- The Washington Times - Tuesday, August 22, 2000

When the government exercises its right of eminent domain and takes your property, there is usually some compensation involved. When a preservation society or historical society seizes your property, you get nothing but headaches. The seizure occurs when one of these groups decides you are part of a historical district or own a building with historical significance. Your right to do as you please with your private property comes to an end, and your new landlord is a committee of bureaucrats.

Preserving national landmarks is a noble cause. Preserving a dilapidated building simply because it is old is nonsense. Preservation commissions have entirely too much power when they can assume total control of private property without any appeal or recourse by the owner. In fact, the problem is so serious nationally that the Senate is considering a Private Property Implementation Act, which would allow property owners to have disputes settled in federal courts rather than biased local municipal courts.

Many of these preservation commissions are made up of people who have never been in positions of power, and as a result, abuse their first exposure to it. Studies show that many of the commissions lack members with any construction or architectural experience at all, which doesn't prevent them from telling owners what they can and can't do to their buildings. Your home may be sitting right in the middle of a historical district that hasn't been declared historical yet. When it is, you private property rights go down your antiquated porcelain convenience.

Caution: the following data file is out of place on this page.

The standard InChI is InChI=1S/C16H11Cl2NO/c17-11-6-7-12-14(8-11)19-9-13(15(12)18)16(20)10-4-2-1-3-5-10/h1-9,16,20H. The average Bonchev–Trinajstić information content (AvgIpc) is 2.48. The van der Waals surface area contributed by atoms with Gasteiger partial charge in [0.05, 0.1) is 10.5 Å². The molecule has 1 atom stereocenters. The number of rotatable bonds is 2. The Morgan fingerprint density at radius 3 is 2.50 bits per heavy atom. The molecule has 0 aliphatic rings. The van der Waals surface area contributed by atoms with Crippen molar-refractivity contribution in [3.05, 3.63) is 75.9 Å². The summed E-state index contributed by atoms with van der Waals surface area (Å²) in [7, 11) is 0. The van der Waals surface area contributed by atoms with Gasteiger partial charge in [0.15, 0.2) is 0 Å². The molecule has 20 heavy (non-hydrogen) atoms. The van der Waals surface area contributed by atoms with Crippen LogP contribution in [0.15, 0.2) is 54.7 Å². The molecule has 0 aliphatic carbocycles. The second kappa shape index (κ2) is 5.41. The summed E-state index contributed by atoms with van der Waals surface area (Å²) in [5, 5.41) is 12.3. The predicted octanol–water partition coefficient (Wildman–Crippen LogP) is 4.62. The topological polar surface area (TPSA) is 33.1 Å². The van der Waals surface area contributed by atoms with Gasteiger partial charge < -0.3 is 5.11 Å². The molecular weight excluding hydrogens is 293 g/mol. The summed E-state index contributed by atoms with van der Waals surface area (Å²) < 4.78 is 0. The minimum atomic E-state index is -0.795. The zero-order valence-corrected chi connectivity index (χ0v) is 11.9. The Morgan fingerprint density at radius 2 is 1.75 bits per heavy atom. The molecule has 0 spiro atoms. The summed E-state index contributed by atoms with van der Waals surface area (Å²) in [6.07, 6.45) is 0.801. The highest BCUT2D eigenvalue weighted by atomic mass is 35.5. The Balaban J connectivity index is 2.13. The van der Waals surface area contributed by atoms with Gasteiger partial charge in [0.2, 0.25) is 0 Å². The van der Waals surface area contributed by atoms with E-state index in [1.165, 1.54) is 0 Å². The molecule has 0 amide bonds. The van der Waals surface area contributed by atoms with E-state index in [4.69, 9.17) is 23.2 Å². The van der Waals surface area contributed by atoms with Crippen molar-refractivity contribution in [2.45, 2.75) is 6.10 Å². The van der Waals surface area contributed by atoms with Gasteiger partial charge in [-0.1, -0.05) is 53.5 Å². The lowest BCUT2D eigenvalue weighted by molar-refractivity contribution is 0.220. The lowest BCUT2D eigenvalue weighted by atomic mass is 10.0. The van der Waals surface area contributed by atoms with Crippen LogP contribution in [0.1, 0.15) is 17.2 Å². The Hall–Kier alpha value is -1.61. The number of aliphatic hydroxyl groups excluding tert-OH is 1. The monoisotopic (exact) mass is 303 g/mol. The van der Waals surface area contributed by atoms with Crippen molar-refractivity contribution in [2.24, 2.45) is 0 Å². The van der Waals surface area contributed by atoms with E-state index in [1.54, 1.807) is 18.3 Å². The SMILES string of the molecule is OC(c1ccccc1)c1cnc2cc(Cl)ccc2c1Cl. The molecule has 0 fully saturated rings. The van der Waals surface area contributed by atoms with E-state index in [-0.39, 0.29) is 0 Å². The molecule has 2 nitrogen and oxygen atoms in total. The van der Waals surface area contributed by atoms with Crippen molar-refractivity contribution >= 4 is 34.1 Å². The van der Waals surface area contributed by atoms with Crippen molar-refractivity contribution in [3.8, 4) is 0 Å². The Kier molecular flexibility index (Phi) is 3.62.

In one case, a woman who owned property in a historical district was told she couldn't tear down a building that was almost completely destroyed by fire. The best thing to do in a case like that is to forget to call the fire department. There is case after case where slums are being preserved. You can't even put new windows in these buildings without getting approval from the property police.

I believe the Fifth Amendment states that no one can be deprived of their property without due process. Apparently, a historical society takes precedence over the Constitution because there is no due process involved when they confiscate your rights to do as you please with your property. These kinds of commissions are probably commonplace in Russia, China or North Korea, but they have no place in a democratic society. The EPA tells us what size toilet we can have, and the preservationists tell us what kind of window we can have in the bathroom. This is more help than we need.

I know of one town in upstate New York where all of the truly historic buildings were demolished to make way for some ugly municipal buildings. The preservation people are now faced with preserving cinder blocks in order to hold on to their positions of power. The best way to deal with these out of control commissions is with the vote. Let your elected officials know how you feel about losing your property rights. Also, if you find out George Washington slept in your bedroom, don't tell anyone.


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